Panther Cap, I am told, is highly toxic, I readily confused it initially with Grey Spotted Aminata. I didn’t appreciate at the time the need to pay more attention to the skirt and the stem growing from a volva or egg sack. I’ll pay more attention here when (and if) it reappears again this September. 

Sulphur Tuft 

Take the path to the right, heading south along the western path. Just a few steps and there’s a fallen mature oak with its roots exposed over there just to the right of the path. A colony of Sulphur Tuft appears from the soil among the roots of the exposed wood and in late November/December.

Within around ten days later, after a sharp frost and snow, they had rotted to black.

Continue further along the path, as it narrows and you just about tread on the next one.

Glistening Inkcap

This is a relatively small (as opposed to tiny), delicate, widely distributed fungus. It typically grows in clusters, as here on decaying wood – a stump and partially buried wood will do.  

The cap is initially bell-shaped and then flattens with age. 

Continue south on the path, onward towards the ancient beech trees (no.6 and what’s left of no.7)left and right of the path. 

I first spotted puffballs over there in the undergrowth, beneath some holly, towards the boundary with Furzehely Farm. This was the end of October.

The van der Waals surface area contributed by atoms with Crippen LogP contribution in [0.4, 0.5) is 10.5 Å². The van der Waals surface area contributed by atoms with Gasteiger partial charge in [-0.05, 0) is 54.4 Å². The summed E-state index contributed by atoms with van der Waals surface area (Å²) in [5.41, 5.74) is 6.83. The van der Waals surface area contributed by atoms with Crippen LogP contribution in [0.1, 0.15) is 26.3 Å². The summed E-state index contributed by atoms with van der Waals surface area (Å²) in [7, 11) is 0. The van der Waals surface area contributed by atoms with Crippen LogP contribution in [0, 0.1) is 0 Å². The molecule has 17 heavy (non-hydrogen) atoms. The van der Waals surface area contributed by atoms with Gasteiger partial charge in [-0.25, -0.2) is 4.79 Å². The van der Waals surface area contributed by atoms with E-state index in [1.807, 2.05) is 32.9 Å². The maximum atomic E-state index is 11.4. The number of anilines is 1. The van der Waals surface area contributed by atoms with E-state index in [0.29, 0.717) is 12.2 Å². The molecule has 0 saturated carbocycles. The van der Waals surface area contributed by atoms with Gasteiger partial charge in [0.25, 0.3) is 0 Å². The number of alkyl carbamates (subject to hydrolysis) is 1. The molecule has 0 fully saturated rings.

While on the other side of the path, toward the stream which only runs after heavy rain fall, I came across this: Common Earth Ball.

Hoof Fungus and Beech Barkspot

The ancient Beech (no. 6.) with its large, fallen bough, in the tight folds of the base of the trunk there is Hoof Fungus, a modest one, squeezed in tightly … as well as Beech Barkspot.

At this point I like to make my way over to the veteran Hornbeam no.5. It’s a wonderfully characterful ancient tree with decaying good all around.

Variable Oysterling or a split gill ? 

I took this photograph on 13 January, during the period of flooding and very mild weather. And it quickly disappeared. I know now I should have collect a couple to examine more closely and to create a spore print. Perhaps someone can idntify it from this picture alone.

All I’ve seen since, on three separate occasions, has been a slime mould, twice on one of the most decayed pieces of wood on the ground, and more recently in the rotting wood on the trunk.

Slime Mould

In a matter of days, what starts as a foamy white blob develops a skin, dries out to brown and solidifies into a hard brown bun tha soon disintegrates.

Slime Mould, veteran Hornbeam no.5 (26 March to 9 April)

Slime mould appears on the most decayed, broken trunks and boughs around the wood.  

Continue south, towards Shallow Pond, to the mouth of the pond, and where for most of the year there has been a leaky dam, although it is common in many spots, you’re always guaranteed to see crust on one of the branches.

Crusts of many kinds can be found all over the place: bright orange, darker, paler – in curtains, veils, lines, ribbons, Turkey tails and more … but for now, here’s a spot, probably because of the water, where for now there is always some. I could show a set of slides on these alone. 

Onwards, to my first mystery fungus. A few weeks ago. I nearly stepped on this gelatinous mass. Two days I was out with a macro-lens, saw some more and and was surprised to find this going on: 

One to identify another time. Hoping it was the right thing to do I scooped up this mass of frogspawn and placed it in the water on the edge of Shallow Pond.